Peter shook his head, “No, that’s out of the question. I have no idea when her body will be released. Whenever it is, after the funeral, I will settle up with Lalit and move back to England. With Clare, my connection with this country is over.”

“First the investigation will have to be concluded, Mr Watson.” Neville thought he detected some terseness in Satish’s tone.

“Did your wife have considerable assets? And would you be the sole beneficiary of her estate?”

“Assets?” Peter appeared stunned. But he was an investment banker and it didn’t take long for the import of Satish’s question to dawn on him.

“I see. She would have had some savings, I imagine. Book royalties and such but it couldn’t have been a lot. If you think that may be a motive, one look at our individual assets would disabuse you of any such notions. My stock portfolio alone would be worth several times her entire life’s savings.”

This seemed to satisfy SK, but he still said, “We will need to verify this, of course. She didn’t leave a will behind, did she?”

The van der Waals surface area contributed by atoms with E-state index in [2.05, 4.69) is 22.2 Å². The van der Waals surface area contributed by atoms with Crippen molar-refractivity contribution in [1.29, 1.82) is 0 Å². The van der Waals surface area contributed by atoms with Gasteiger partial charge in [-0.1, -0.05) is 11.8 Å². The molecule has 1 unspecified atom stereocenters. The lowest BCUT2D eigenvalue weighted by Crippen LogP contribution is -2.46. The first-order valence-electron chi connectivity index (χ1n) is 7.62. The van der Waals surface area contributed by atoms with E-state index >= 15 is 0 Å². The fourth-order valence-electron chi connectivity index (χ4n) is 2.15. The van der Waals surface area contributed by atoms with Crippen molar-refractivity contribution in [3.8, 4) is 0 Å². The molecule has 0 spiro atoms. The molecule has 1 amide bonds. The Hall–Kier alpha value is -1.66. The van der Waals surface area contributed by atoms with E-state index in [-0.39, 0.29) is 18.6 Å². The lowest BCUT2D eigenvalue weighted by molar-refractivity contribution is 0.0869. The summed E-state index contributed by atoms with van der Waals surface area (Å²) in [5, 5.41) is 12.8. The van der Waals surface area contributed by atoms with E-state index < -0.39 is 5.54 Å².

“Not to the best of my knowledge.”

With that he turned to Neville with imploring eyes that asked if they really, honestly, thought that he could be behind this grisly murder.

The time had come for them to ask him that dreaded question. It fell on Neville to do it. He asked, in a soft voice, “Peter, you will forgive me but I have to ask you this. Didn’t you know that Clare was pregnant?”

Peter’s face was transformed by surprise, disbelief, and horror. In a raised voice he blurted out, “What? No, that’s not possible, you must have got it wrong. How...”

Then staring at their faces, realising it had to be true, he clutched his head in both hands and let out a low wail. There was not much more to be gained from Peter Watson immediately, both men reckoned.

Neville patted his shoulder and without saying another word, they took their leave. Peter sat hunched with his head bowed. A terrible sadness seemed to have engulfed him.

Excerpted with permission from A Death In The Himalayas: A Neville Wadia Mystery, Udayan Mukherjee, Picador India.